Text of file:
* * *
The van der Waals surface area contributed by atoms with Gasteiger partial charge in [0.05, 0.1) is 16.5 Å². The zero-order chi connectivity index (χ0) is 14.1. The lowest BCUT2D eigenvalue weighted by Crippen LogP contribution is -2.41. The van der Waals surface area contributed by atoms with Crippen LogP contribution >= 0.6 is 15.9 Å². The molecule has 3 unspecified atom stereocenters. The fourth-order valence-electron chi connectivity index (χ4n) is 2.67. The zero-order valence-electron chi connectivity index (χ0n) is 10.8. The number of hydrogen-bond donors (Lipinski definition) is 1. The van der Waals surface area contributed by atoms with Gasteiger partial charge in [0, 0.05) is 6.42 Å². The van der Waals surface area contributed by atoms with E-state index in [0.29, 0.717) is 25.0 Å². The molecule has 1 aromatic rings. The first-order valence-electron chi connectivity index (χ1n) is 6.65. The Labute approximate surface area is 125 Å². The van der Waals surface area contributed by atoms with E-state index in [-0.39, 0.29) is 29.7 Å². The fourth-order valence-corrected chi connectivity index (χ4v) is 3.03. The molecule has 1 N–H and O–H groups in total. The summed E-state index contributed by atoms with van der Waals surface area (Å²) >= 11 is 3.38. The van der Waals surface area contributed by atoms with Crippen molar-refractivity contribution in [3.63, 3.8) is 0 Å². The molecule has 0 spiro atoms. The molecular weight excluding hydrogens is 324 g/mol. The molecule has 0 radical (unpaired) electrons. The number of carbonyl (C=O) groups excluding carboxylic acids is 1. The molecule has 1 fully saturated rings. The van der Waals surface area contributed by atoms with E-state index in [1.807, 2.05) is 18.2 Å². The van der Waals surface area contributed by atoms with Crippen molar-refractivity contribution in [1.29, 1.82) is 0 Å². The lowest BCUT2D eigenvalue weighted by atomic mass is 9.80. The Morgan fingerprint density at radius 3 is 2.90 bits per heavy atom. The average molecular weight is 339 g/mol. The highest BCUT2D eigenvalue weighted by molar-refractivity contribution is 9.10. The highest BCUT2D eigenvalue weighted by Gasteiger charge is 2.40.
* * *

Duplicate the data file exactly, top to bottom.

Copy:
The van der Waals surface area contributed by atoms with Gasteiger partial charge in [0.05, 0.1) is 16.5 Å². The zero-order chi connectivity index (χ0) is 14.1. The lowest BCUT2D eigenvalue weighted by Crippen LogP contribution is -2.41. The van der Waals surface area contributed by atoms with Crippen LogP contribution >= 0.6 is 15.9 Å². The molecule has 3 unspecified atom stereocenters. The fourth-order valence-electron chi connectivity index (χ4n) is 2.67. The zero-order valence-electron chi connectivity index (χ0n) is 10.8. The number of hydrogen-bond donors (Lipinski definition) is 1. The van der Waals surface area contributed by atoms with Gasteiger partial charge in [0, 0.05) is 6.42 Å². The van der Waals surface area contributed by atoms with E-state index in [0.29, 0.717) is 25.0 Å². The molecule has 1 aromatic rings. The first-order valence-electron chi connectivity index (χ1n) is 6.65. The Labute approximate surface area is 125 Å². The van der Waals surface area contributed by atoms with E-state index in [-0.39, 0.29) is 29.7 Å². The fourth-order valence-corrected chi connectivity index (χ4v) is 3.03. The molecule has 1 N–H and O–H groups in total. The summed E-state index contributed by atoms with van der Waals surface area (Å²) >= 11 is 3.38. The van der Waals surface area contributed by atoms with Crippen molar-refractivity contribution in [3.63, 3.8) is 0 Å². The molecule has 0 spiro atoms. The molecular weight excluding hydrogens is 324 g/mol. The molecule has 0 radical (unpaired) electrons. The number of carbonyl (C=O) groups excluding carboxylic acids is 1. The molecule has 1 fully saturated rings. The van der Waals surface area contributed by atoms with E-state index in [1.807, 2.05) is 18.2 Å². The van der Waals surface area contributed by atoms with Crippen molar-refractivity contribution in [1.29, 1.82) is 0 Å². The lowest BCUT2D eigenvalue weighted by atomic mass is 9.80. The Morgan fingerprint density at radius 3 is 2.90 bits per heavy atom. The average molecular weight is 339 g/mol. The highest BCUT2D eigenvalue weighted by molar-refractivity contribution is 9.10. The highest BCUT2D eigenvalue weighted by Gasteiger charge is 2.40.